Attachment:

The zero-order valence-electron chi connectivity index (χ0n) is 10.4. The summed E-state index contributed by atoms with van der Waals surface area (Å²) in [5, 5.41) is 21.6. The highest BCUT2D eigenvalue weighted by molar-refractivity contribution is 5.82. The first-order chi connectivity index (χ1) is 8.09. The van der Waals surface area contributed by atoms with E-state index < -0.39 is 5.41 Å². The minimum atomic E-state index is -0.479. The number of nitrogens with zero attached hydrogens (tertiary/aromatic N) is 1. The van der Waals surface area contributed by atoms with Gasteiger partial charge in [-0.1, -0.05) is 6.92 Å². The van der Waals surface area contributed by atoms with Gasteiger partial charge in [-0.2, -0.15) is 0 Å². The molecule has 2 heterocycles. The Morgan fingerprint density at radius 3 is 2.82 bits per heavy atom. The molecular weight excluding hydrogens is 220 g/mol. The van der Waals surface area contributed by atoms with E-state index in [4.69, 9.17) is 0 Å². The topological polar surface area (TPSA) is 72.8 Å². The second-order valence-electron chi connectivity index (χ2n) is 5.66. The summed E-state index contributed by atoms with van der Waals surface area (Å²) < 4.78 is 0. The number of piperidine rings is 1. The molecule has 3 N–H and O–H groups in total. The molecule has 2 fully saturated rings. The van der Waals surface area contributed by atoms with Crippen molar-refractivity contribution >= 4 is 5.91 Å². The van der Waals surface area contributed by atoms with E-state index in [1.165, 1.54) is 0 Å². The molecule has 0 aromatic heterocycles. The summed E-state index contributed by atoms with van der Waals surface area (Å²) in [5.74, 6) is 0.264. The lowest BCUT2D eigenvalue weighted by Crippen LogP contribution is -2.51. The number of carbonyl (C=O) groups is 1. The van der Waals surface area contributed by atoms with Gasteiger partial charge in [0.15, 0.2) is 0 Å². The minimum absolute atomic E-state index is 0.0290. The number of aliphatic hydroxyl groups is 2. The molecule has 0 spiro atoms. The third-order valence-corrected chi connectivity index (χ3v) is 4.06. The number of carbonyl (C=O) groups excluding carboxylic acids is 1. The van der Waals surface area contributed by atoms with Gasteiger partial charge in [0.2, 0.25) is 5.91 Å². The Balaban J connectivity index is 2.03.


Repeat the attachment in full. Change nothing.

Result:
The zero-order valence-electron chi connectivity index (χ0n) is 10.4. The summed E-state index contributed by atoms with van der Waals surface area (Å²) in [5, 5.41) is 21.6. The highest BCUT2D eigenvalue weighted by molar-refractivity contribution is 5.82. The first-order chi connectivity index (χ1) is 8.09. The van der Waals surface area contributed by atoms with E-state index < -0.39 is 5.41 Å². The minimum atomic E-state index is -0.479. The number of nitrogens with zero attached hydrogens (tertiary/aromatic N) is 1. The van der Waals surface area contributed by atoms with Gasteiger partial charge in [-0.1, -0.05) is 6.92 Å². The van der Waals surface area contributed by atoms with Gasteiger partial charge in [-0.2, -0.15) is 0 Å². The molecule has 2 heterocycles. The Morgan fingerprint density at radius 3 is 2.82 bits per heavy atom. The molecular weight excluding hydrogens is 220 g/mol. The van der Waals surface area contributed by atoms with E-state index in [4.69, 9.17) is 0 Å². The topological polar surface area (TPSA) is 72.8 Å². The second-order valence-electron chi connectivity index (χ2n) is 5.66. The summed E-state index contributed by atoms with van der Waals surface area (Å²) < 4.78 is 0. The number of piperidine rings is 1. The molecule has 3 N–H and O–H groups in total. The molecule has 2 fully saturated rings. The van der Waals surface area contributed by atoms with Crippen molar-refractivity contribution >= 4 is 5.91 Å². The van der Waals surface area contributed by atoms with E-state index in [1.165, 1.54) is 0 Å². The molecule has 0 aromatic heterocycles. The summed E-state index contributed by atoms with van der Waals surface area (Å²) in [5.74, 6) is 0.264. The lowest BCUT2D eigenvalue weighted by Crippen LogP contribution is -2.51. The number of carbonyl (C=O) groups is 1. The van der Waals surface area contributed by atoms with Gasteiger partial charge in [0.15, 0.2) is 0 Å². The minimum absolute atomic E-state index is 0.0290. The number of aliphatic hydroxyl groups is 2. The molecule has 0 spiro atoms. The third-order valence-corrected chi connectivity index (χ3v) is 4.06. The number of carbonyl (C=O) groups excluding carboxylic acids is 1. The van der Waals surface area contributed by atoms with Gasteiger partial charge in [0.2, 0.25) is 5.91 Å². The Balaban J connectivity index is 2.03.